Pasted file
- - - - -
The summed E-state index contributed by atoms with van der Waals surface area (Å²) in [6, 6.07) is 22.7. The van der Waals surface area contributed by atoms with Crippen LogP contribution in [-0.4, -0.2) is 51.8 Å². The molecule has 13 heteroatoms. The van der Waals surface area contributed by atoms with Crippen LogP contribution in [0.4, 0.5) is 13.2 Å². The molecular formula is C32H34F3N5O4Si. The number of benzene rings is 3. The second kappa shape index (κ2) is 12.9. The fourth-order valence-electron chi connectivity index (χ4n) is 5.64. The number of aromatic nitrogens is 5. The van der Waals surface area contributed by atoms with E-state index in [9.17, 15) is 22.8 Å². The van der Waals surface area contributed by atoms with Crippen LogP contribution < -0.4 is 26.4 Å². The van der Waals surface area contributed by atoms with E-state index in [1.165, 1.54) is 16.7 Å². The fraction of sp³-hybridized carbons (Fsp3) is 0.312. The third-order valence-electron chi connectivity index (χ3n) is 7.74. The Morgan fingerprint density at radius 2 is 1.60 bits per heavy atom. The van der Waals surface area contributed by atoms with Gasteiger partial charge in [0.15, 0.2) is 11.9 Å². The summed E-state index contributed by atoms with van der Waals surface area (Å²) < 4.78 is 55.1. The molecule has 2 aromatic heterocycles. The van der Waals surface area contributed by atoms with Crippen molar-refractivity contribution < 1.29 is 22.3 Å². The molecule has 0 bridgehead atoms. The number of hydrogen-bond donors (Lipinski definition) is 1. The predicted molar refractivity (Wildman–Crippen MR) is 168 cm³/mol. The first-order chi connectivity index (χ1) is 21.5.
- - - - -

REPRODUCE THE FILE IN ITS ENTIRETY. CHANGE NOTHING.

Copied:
The summed E-state index contributed by atoms with van der Waals surface area (Å²) in [6, 6.07) is 22.7. The van der Waals surface area contributed by atoms with Crippen LogP contribution in [-0.4, -0.2) is 51.8 Å². The molecule has 13 heteroatoms. The van der Waals surface area contributed by atoms with Crippen LogP contribution in [0.4, 0.5) is 13.2 Å². The molecular formula is C32H34F3N5O4Si. The number of benzene rings is 3. The second kappa shape index (κ2) is 12.9. The fourth-order valence-electron chi connectivity index (χ4n) is 5.64. The number of aromatic nitrogens is 5. The van der Waals surface area contributed by atoms with E-state index in [9.17, 15) is 22.8 Å². The van der Waals surface area contributed by atoms with Crippen LogP contribution < -0.4 is 26.4 Å². The van der Waals surface area contributed by atoms with E-state index in [1.165, 1.54) is 16.7 Å². The fraction of sp³-hybridized carbons (Fsp3) is 0.312. The third-order valence-electron chi connectivity index (χ3n) is 7.74. The Morgan fingerprint density at radius 2 is 1.60 bits per heavy atom. The van der Waals surface area contributed by atoms with Gasteiger partial charge in [0.15, 0.2) is 11.9 Å². The summed E-state index contributed by atoms with van der Waals surface area (Å²) < 4.78 is 55.1. The molecule has 2 aromatic heterocycles. The van der Waals surface area contributed by atoms with Crippen molar-refractivity contribution < 1.29 is 22.3 Å². The molecule has 0 bridgehead atoms. The number of hydrogen-bond donors (Lipinski definition) is 1. The predicted molar refractivity (Wildman–Crippen MR) is 168 cm³/mol. The first-order chi connectivity index (χ1) is 21.5.